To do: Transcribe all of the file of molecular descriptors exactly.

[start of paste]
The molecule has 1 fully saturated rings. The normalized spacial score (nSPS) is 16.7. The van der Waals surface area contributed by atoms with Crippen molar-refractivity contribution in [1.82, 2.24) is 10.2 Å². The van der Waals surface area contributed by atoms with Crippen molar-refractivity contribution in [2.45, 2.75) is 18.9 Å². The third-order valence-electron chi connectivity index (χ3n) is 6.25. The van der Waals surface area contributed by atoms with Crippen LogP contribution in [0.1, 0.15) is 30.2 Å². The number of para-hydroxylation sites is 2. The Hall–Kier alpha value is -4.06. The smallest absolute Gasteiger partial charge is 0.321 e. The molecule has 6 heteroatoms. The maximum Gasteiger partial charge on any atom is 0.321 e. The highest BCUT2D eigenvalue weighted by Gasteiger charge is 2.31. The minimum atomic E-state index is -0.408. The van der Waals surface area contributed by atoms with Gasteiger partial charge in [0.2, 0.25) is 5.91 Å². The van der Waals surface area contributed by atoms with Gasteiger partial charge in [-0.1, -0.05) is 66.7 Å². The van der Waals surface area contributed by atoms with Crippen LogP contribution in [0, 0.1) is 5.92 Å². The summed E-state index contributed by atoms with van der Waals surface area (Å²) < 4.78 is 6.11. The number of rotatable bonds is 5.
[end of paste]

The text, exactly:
The molecule has 1 fully saturated rings. The normalized spacial score (nSPS) is 16.7. The van der Waals surface area contributed by atoms with Crippen molar-refractivity contribution in [1.82, 2.24) is 10.2 Å². The van der Waals surface area contributed by atoms with Crippen molar-refractivity contribution in [2.45, 2.75) is 18.9 Å². The third-order valence-electron chi connectivity index (χ3n) is 6.25. The van der Waals surface area contributed by atoms with Crippen LogP contribution in [0.1, 0.15) is 30.2 Å². The number of para-hydroxylation sites is 2. The Hall–Kier alpha value is -4.06. The smallest absolute Gasteiger partial charge is 0.321 e. The molecule has 6 heteroatoms. The maximum Gasteiger partial charge on any atom is 0.321 e. The highest BCUT2D eigenvalue weighted by Gasteiger charge is 2.31. The minimum atomic E-state index is -0.408. The van der Waals surface area contributed by atoms with Gasteiger partial charge in [0.2, 0.25) is 5.91 Å². The van der Waals surface area contributed by atoms with Gasteiger partial charge in [-0.1, -0.05) is 66.7 Å². The van der Waals surface area contributed by atoms with Crippen LogP contribution in [0, 0.1) is 5.92 Å². The summed E-state index contributed by atoms with van der Waals surface area (Å²) < 4.78 is 6.11. The number of rotatable bonds is 5.